Livin' in the Future - The U.S. Gas Market Braces for a Storage Surge

The U.S. gas market in April — the first month of the official storage injection season — was anything but typical. Production was at record highs, nearly 8.0 Bcf/d higher than last year. At the same time, weather in April was exceptionally cold, which meant storage activity remained in withdrawal mode on a net U.S. basis through the first three weeks of the month — a first for the April gas market going back at least eight years. That anomaly, in turn, led to an expanding deficit in storage compared to previous years, deferring the inevitable — shoulder season weather and supply surpluses — for another month. But now, in May, with the cold-weather effects on gas demand fading and record production levels here to stay, the market is bracing for a storage tsunami. The question is, will it be enough to erase the massive inventory deficit compared to recent years? Today, we update our analysis of the gas market balance and implications for the 2018 injection season.

This is the latest of our regular updates of the gas market fundamentals. When we last checked in on the gas supply and demand balance last month in Ghost On the (Trading) Floor, the market was exiting a withdrawal season with a massive 700-Bcf deficit in storage compared with the prior winter (2016-17), despite record production levels and lackluster winter weather and demand. But as we noted then, that year-on-year storage differential was due more to an incredibly mild winter last year than to this winter being particularly cold. In fact, putting it into historical context, winter 2017-18 ranked the ninth-warmest in nearly five decades. In other words, had winter 2016-17 been a more normal one, this past winter would have come out much less bullish by comparison, particularly given the supply surplus — the implication being that as soon as the cold weather and related heating demand dissipated, soaring production volumes would inundate the market and rapidly shrink the year-on-year storage deficit. But that didn’t happen, at least not in April.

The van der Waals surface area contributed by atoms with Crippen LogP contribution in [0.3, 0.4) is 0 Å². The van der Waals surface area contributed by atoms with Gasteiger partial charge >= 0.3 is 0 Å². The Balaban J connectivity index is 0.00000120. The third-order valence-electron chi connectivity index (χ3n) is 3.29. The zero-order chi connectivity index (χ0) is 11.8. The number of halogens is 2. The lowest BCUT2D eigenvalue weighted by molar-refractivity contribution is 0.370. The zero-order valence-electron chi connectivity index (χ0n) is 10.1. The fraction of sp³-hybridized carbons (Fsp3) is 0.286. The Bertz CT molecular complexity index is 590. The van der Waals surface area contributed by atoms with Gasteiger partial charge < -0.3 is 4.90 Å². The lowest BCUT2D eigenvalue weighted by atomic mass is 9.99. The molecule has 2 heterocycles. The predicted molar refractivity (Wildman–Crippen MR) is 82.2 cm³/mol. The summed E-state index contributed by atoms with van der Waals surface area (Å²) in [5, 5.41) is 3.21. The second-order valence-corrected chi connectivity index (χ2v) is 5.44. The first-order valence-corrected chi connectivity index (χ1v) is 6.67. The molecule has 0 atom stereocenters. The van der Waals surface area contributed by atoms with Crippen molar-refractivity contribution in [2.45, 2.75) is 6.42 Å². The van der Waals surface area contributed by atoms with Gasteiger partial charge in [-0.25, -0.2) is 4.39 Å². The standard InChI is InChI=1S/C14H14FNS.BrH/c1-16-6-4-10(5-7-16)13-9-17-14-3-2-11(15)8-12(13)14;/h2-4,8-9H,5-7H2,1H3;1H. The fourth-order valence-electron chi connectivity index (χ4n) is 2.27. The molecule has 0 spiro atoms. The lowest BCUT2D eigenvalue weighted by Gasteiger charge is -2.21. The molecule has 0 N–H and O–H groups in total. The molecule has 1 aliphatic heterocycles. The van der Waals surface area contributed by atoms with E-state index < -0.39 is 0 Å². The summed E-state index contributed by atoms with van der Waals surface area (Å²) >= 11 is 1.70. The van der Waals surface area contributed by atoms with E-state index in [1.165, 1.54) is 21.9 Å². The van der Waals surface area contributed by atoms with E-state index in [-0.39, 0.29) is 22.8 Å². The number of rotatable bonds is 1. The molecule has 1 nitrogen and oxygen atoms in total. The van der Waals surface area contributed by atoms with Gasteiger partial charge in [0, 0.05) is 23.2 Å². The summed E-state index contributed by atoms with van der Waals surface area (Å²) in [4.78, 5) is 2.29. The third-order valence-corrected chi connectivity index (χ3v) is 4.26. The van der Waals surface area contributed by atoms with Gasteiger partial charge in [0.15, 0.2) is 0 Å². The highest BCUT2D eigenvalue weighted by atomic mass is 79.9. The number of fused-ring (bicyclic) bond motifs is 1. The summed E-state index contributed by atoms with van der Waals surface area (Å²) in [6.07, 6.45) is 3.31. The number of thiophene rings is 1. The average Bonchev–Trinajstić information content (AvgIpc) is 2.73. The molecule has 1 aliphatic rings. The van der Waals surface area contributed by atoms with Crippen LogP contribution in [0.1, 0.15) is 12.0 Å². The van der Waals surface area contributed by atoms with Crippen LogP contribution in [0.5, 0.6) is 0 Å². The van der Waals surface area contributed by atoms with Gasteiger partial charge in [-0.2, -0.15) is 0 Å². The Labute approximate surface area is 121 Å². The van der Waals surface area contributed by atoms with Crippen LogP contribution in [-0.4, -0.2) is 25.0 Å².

Rather, in the past month, the market has only expanded the deficit versus last year — to more than 900 Bcf. That’s because, as we alluded to above, fundamentals in April veered far from the norm. In a typical April (over the past five years), the market injects about 175 Bcf into storage. In contrast, this April, the EIA reported withdrawals totaling more than 70 Bcf through the first three weeks of the month. One small withdrawal in April is not unusual per se. But a look at the historical EIA storage data since 2010 tells us this will be the first time in at least eight years that storage will end with a net withdrawal for April.

Figure 1 below summarizes the fundamentals that led to the string of late-season withdrawals, using monthly average supply and demand volumes from RBN’s NATGAS Billboard report. The graph shows the year-on-year change for each of the supply and demand components and the resulting balance (supply minus demand), with a red bar indicating a decline from last year and a blue bar representing an uptick from last year.

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